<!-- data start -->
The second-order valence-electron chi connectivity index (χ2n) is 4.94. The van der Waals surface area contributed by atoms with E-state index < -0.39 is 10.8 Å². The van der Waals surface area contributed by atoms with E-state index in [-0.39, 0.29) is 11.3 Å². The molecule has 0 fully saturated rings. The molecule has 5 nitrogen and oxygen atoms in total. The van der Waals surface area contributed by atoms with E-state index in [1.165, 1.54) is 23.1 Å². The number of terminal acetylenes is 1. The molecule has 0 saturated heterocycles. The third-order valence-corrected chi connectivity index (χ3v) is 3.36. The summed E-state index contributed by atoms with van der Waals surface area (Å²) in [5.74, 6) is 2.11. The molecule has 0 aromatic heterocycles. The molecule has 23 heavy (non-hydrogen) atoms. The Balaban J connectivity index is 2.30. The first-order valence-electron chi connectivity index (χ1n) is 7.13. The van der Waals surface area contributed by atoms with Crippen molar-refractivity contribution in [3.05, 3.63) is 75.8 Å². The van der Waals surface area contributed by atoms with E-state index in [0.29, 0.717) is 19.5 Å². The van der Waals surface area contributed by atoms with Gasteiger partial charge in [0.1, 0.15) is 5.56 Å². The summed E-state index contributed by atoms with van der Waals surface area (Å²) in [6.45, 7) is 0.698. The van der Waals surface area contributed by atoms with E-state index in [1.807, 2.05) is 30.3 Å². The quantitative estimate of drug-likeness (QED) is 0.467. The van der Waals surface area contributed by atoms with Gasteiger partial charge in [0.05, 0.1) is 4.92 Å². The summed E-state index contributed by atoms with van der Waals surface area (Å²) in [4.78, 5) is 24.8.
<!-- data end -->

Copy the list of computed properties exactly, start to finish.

The second-order valence-electron chi connectivity index (χ2n) is 4.94. The van der Waals surface area contributed by atoms with E-state index < -0.39 is 10.8 Å². The van der Waals surface area contributed by atoms with E-state index in [-0.39, 0.29) is 11.3 Å². The molecule has 0 fully saturated rings. The molecule has 5 nitrogen and oxygen atoms in total. The van der Waals surface area contributed by atoms with E-state index in [1.165, 1.54) is 23.1 Å². The number of terminal acetylenes is 1. The molecule has 0 saturated heterocycles. The third-order valence-corrected chi connectivity index (χ3v) is 3.36. The summed E-state index contributed by atoms with van der Waals surface area (Å²) in [5.74, 6) is 2.11. The molecule has 0 aromatic heterocycles. The molecule has 23 heavy (non-hydrogen) atoms. The Balaban J connectivity index is 2.30. The first-order valence-electron chi connectivity index (χ1n) is 7.13. The van der Waals surface area contributed by atoms with Crippen molar-refractivity contribution in [3.05, 3.63) is 75.8 Å². The van der Waals surface area contributed by atoms with E-state index in [0.29, 0.717) is 19.5 Å². The van der Waals surface area contributed by atoms with Gasteiger partial charge in [0.1, 0.15) is 5.56 Å². The summed E-state index contributed by atoms with van der Waals surface area (Å²) in [6.45, 7) is 0.698. The van der Waals surface area contributed by atoms with E-state index in [1.807, 2.05) is 30.3 Å². The quantitative estimate of drug-likeness (QED) is 0.467. The van der Waals surface area contributed by atoms with Gasteiger partial charge in [0.05, 0.1) is 4.92 Å². The summed E-state index contributed by atoms with van der Waals surface area (Å²) in [4.78, 5) is 24.8.